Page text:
A Blindside Waterproofing Primer: Factors to consider when selecting the correct membrane

The foundation wall was composed to shotcrete. Not all membranes will accept shotcrete as it puts a lot of pressure on the seams and may cause them to split and it is best to discuss this with the manufacturer.

Adhesion and seams
Two types of adhesion are utilized in creating the blindside bond to the concrete:  chemical and mechanical. Chemical adhesion means a proprietary adhesive is applied to the face of the membrane and protected with release paper. When that paper is removed and the concrete is poured, there is a chemical reaction bonding the two.

Mechanical adhesion involves the penetration of the concrete into a fleecy layer of membrane. Some manufacturers say the heat of hydration also plays into this, allowing inner layers of material to melt and bond to the concrete.

Both systems work when installation is done properly. Special attention needs to be paid to the horizontal application. All membranes must be cleaned by vacuum and blower before the concrete pour or a protection slab, which must be monolithic with the structural pour. Standing water has to be removed. This is essential to create a clean ‘canvas’ and facilitate full bond at the slab and lower corners.

Standing and stormwater is especially problematic with bentonite as both will cause premature hydration. In other words, the clay absorbs the water and swells ahead of the installation of the foundation. There are differing opinions on how detrimental this is. Some manufacturers say this hydration is not harmful to the performance of the membrane, as long as the clay is still tightly sandwiched between the protective sheets and is undamaged.

There has to be a good system for seaming the sheets and accomplishing end laps. Most manufacturers offer a peel-and-stick adhesive along the selvedge, while others rely on adhesive tape. Many offer a caulk-type product for covering end laps (which must overlap the adjacent sheet by several inches) or covering seams. Some designers say it is best to specify the peel and stick seam and top it with tape or the caulk-type material—the belt and suspenders approach. It is imperative these detail materials offer the same opportunity to bond with the concrete as the rest of the membrane. Redundancy is always a good idea below grade.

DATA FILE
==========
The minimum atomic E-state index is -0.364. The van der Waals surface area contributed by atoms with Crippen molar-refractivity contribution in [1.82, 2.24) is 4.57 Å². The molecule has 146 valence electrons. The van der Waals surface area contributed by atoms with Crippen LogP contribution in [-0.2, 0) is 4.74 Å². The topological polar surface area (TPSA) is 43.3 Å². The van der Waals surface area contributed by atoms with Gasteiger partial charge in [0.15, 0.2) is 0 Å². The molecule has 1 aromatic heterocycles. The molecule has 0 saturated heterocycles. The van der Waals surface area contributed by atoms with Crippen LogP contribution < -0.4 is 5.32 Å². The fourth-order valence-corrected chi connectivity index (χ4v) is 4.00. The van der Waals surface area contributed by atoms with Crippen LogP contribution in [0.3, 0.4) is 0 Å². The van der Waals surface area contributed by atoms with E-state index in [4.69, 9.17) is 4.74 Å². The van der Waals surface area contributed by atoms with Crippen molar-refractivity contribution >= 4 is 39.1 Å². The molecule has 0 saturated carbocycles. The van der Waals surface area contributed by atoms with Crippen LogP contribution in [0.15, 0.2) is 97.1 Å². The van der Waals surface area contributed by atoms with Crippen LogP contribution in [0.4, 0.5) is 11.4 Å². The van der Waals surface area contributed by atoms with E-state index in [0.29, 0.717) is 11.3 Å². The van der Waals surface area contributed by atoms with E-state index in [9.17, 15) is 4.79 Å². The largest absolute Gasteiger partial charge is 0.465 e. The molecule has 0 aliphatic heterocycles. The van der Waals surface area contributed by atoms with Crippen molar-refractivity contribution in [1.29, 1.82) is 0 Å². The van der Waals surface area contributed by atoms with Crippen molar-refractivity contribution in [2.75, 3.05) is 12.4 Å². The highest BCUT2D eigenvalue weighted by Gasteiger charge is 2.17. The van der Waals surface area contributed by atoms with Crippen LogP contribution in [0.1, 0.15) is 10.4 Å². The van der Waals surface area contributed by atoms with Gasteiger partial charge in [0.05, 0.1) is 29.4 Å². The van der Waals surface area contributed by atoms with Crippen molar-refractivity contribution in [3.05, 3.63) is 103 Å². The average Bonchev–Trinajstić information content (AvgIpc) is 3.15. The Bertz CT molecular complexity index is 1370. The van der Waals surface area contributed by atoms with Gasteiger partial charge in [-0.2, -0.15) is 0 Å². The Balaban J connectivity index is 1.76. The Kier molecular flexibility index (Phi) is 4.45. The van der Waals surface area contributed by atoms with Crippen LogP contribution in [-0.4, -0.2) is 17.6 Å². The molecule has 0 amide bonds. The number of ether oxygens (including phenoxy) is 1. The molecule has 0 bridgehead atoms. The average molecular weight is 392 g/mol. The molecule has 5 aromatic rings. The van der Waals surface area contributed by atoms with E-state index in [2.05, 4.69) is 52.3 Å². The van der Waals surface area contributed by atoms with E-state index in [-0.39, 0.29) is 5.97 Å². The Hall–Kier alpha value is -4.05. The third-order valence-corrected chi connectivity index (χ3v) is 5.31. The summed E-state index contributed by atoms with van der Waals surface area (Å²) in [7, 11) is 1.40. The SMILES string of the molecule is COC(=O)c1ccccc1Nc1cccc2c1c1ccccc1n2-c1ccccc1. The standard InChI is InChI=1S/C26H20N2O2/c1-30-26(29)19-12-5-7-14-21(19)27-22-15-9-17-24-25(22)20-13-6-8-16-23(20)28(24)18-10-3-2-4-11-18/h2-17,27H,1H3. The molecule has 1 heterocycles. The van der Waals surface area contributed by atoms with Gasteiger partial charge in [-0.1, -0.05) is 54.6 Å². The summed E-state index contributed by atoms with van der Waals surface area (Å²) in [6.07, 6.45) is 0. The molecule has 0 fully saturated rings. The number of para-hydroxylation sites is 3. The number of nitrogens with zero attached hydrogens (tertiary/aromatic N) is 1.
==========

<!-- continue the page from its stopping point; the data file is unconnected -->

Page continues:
Numerous penetrations, protrusions, and cuts will have to be detailed on even the simplest jobs. According to energy codes, the waterproofing should meet the air barrier at the sill or above grade, usually via some type 
of transition membrane. Manufacturers should provide a suite of materials to accomplish all these requirements, such as:

termination bars;
preformed boots to cover anchors;
liquid detailing materials;
reinforcing mesh; and
transition membranes of various widths.

Most manufacturers also provide standard details that show how to trim out penetrations and cuts.

The Arizona Center for Law and Society, designed by Tomas Rossant of Ennead Architects in collaboration with Jones Studio, is a 24,154 m2 (260,000 sf) structure in the heart of Phoenix.
Images ©ATCHAIN for Ennead Architects in collaboration with Jones Studio

Hitting the wall
Soil retention systems are rarely flat and smooth. They usually have step backs, and changes in grade, materials, thicknesses, or angles. Yet, they form the substrate for the waterproofing. The concrete will conform to the wall and so the pre-applied membrane must flex as needed.

The backup wall needs to be as smooth and sound as possible. This is especially true for some of the stiffer plastic sheets that offer limited flexibility. Achieving a smooth wall is accomplished by covering the substrate with plywood and filling voids with patching compounds. Additionally, protection board and insulation will help and may provide a slip plane as the retention system shifts. Drainage boards help alleviate hydrostatic pressure, thereby contributing to the longevity of the system. It also helps make the backup wall smoother.

The horizontal base must be similarly level and even. Gravel has to be properly sized and compacted, and a mud slab is always a good idea.

The prep work does not end there. Installers may have soil nails, ties, and anchors—which stabilize retaining walls—with which to contend. Additionally, there is likely a ‘thicket’ of rebar to detail. Each manufacturer offers slightly different detailing techniques, but redundancy is common. Typically, some type of liquid membrane is applied, followed by a layer of membrane or reinforcing tape, all topped with more liquid.

Corners, changes in plane, backup wall material, joints, and transitions also require additional detailing. This is a good time to talk to the manufacturer and find out what it recommends. Those details should be clearly drawn and included in drawing sets. Leaving it up to contractors can be disastrous, no matter how experienced they are.

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